Your black and white work is far more effective than mine because you are correctly using contrasting background elements to really make your characters pop!

    - Good point about the table in the color page. It does look a bit out of place. Easy enough to reduce the line effect on that.

    The font I am using is Canted Comic, created by Nils Cordes. Free to use as long as you give Nils credit in your work. You can download from Da Font: https://www.dafont.com/canted-comic.font

    Your comic page has some great angles and dynamic poses. I struggle a lot trying to get the poses to work in my images. You guys all seem to make it look easy.

    As for your character shifting position when you change poses. Is it possible to parent the character to a null object that always stays in place? Since it is null it shouldn't render any outlines. (I'm not that knowledgeable about Daz and Poser, but I have used this trick in Unity before and it worked for me there)

    - Thanks to everybody for your feedback. I am also including my first panel for my next page which is the establishing shot for my fictional town, Barker's Mill.

     

    Your comment in green made me smile. I do consciously strive for dynamic, almost-overly exaggerated poses. This is part of the noir sensibility. This is a mindset where:

    • A man doesn't "sit" in a chair. A goon slumps, lounges or sprawls. Or the ex-Army guy sits backwards in a straight-back chair, legs askew like he's riding a horse.
    • A woman doesn't "walk" into a room. A dame slinks, sashays or strikes a pose in the doorway, backlight casting a halo on her hair, and she stands there just long enough to be seen and let them know she doesn't care that she's been seen (but would secretly die if they didn't).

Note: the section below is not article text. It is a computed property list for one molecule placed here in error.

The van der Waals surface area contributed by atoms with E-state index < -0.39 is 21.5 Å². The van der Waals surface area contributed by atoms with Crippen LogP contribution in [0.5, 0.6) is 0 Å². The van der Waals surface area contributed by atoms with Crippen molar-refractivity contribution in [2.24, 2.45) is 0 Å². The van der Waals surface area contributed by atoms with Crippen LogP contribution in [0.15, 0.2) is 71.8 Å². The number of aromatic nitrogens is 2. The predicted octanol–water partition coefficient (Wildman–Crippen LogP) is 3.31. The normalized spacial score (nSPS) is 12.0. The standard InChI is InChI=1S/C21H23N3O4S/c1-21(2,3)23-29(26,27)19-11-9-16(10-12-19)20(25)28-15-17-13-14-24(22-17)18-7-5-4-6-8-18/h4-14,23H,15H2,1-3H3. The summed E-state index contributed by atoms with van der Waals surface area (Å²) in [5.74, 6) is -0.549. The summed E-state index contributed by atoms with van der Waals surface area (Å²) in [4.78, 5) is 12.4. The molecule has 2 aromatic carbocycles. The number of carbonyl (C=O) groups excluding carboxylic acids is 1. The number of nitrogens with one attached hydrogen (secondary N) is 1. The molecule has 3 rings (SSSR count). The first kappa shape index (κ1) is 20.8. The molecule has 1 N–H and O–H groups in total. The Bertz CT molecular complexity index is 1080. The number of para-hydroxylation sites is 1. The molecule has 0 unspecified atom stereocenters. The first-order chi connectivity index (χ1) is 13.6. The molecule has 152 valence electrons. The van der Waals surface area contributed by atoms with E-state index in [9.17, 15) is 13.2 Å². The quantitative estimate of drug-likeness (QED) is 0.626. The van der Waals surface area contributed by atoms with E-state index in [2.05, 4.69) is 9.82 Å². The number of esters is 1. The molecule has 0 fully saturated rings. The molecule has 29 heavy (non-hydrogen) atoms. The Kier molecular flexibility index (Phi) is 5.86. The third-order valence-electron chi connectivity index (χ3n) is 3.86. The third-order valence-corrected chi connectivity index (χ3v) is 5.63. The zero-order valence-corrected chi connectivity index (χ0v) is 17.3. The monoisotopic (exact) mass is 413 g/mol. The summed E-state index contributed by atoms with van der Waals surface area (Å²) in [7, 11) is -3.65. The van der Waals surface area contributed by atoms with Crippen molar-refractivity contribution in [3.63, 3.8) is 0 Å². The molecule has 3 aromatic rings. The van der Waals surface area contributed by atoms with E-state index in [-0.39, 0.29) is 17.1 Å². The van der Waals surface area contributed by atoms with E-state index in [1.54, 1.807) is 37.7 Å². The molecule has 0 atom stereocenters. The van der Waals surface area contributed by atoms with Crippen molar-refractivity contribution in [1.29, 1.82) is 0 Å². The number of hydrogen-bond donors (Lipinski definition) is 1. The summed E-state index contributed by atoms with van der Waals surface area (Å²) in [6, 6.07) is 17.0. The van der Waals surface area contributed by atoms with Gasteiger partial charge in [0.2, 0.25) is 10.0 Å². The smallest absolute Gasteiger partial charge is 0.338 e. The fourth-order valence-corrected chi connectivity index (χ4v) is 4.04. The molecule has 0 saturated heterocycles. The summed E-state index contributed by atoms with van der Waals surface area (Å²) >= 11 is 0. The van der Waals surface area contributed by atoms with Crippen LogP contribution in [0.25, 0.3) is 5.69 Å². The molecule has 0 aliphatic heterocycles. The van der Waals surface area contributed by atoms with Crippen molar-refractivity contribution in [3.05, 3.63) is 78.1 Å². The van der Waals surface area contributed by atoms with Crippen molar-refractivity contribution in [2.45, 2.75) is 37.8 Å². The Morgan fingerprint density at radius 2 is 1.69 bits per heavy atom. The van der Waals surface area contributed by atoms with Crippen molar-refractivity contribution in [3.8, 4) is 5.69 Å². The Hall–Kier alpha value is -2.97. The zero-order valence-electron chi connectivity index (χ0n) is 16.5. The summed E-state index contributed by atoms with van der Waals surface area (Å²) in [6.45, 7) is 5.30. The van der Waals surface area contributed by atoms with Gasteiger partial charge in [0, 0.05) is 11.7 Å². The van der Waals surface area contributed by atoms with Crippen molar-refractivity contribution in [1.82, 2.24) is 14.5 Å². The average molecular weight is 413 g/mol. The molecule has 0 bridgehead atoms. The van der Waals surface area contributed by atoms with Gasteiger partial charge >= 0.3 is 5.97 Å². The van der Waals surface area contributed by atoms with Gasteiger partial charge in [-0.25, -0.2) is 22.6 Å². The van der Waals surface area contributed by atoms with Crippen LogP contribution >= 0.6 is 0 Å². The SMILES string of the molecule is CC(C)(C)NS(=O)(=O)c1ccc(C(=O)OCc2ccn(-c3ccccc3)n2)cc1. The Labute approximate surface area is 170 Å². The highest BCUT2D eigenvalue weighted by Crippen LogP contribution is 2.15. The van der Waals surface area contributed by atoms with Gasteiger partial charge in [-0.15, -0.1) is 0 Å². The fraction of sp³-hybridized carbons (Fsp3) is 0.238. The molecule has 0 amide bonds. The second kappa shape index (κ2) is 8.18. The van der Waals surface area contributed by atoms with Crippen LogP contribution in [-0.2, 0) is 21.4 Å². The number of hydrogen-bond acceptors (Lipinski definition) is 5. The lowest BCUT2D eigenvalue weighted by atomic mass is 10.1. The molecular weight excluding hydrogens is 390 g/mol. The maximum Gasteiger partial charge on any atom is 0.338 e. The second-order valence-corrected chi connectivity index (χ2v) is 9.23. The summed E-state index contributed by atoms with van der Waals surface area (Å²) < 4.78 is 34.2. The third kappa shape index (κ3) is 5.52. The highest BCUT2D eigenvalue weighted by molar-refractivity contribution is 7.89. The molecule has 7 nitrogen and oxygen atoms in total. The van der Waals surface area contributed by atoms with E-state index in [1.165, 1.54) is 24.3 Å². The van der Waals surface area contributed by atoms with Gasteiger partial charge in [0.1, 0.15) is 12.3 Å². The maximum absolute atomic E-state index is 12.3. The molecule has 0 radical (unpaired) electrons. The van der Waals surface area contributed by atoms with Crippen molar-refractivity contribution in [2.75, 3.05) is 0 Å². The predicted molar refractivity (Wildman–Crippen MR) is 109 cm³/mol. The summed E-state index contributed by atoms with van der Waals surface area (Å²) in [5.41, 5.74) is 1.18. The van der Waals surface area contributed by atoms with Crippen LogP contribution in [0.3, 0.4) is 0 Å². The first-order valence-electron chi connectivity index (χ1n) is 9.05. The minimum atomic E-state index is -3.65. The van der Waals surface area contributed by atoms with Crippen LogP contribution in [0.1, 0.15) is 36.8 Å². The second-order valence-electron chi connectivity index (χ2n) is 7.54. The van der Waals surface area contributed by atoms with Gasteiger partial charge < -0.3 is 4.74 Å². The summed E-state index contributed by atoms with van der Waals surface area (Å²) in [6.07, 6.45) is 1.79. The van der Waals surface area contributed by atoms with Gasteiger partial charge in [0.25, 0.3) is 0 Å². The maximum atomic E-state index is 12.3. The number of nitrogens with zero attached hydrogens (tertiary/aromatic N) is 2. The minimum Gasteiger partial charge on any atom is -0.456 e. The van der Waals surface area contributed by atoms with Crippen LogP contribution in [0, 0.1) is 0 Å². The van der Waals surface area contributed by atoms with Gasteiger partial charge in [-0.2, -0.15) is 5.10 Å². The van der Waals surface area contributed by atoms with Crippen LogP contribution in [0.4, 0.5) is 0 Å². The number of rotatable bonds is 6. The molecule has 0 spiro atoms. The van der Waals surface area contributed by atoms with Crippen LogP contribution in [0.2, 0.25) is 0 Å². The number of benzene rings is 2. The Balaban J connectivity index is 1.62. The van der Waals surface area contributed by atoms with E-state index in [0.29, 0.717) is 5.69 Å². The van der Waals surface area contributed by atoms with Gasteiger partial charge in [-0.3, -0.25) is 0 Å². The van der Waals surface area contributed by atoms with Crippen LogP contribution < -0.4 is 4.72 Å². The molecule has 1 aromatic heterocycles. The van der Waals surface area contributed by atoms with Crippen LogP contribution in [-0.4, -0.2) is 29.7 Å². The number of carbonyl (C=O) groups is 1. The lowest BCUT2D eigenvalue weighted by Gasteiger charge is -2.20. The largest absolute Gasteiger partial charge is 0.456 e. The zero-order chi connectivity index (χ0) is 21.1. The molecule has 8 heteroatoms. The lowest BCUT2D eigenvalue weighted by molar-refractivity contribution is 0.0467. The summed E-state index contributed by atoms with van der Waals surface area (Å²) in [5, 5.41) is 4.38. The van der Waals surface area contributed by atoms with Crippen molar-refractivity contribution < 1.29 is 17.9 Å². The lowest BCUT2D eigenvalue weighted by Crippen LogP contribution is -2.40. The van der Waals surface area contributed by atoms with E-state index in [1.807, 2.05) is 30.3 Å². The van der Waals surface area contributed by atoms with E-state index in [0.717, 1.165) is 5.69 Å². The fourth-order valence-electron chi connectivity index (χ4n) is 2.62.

• An old man doesn't relax in a chair watching TV. A fat old S.O.B. plops in a beat-up La-Z-Boy chair with feet up, beer (or bourbon) in hand, gut hanging out of the bottom of his stained wife beater and maybe a big toe sticking through a hole in his sock.The room is always dark with the only light coming from the TV screen. Probably the only details we see are dirty dishes or an empty pizza box on the floor next to him.
    • Against the darkened wall two people sit: the man shirtless (but with suspenders or a shoulder holster with his gat) and the doll wearing his oversized shirt: they are lit only by stripes of light coming through the blinds on the window. Thin tendrils of smoke come out of his cigarette, cutting a white ribbon through those stark, alternating black/white bands. Maybe she takes a puff, too, or she picks up a cup of coffee and again, a thin ribbon of steam rises to add a visual cue to the scene.
    • Everything is just a little more extreme in this mindset. A little more exaggerated.

     

    Oh goodness, this is kind of awesome! lol You're good at "setting a scene" and capturing a scene's mood. :) This is definitely something I need to work on! Thanks for the great tips and direction on helping to set a scene's mood. It's quite helpful! 

    Post edited by 3Diva on
  • jepsonpeteCMTjepsonpeteCMT Posts: 106

    Great attention to detail with the noir sensibility, it is really the small details that bring images to life. A character who looks like they belong in their environment sells the believability of the comic.

    I am a huge fan of the Conan comics. Savage sword were the best ones, not only because they were based on the actual stories of Robert E Howard, but also because of their intricate and detailed artwork. I used to collect the individual issues when I was young. The Boris Vallejo cover art was outstanding.

    This inspired me to dust off my old Michael 4 character in Daz. I equipped him with Barbarian outfit and this time rendered directly out of Daz. I wanted to see if I could try and create a Savage Sword type of effect. Let me know what you think.

     

    comic effect.png
    1280 x 720 - 173K
  • @mmitchell_houston - I find creating comics quite relaxing. I try and get a bit of work done when I have free time. I know work constraints don't make it easy.

    Thanks for the feedback on the black and white image. I still really like the effect of this, however, I find it works best for me on larger images. I do intend to create some stand alone artwork using this technique. Your edit of my image is good, by making the obvious lighter elements darker you have framed the important stuff in the frame. I will certainly take this on board in future artwork. Thanks for taking the time to do this.

    Your black and white work is far more effective than mine because you are correctly using contrasting background elements to really make your characters pop!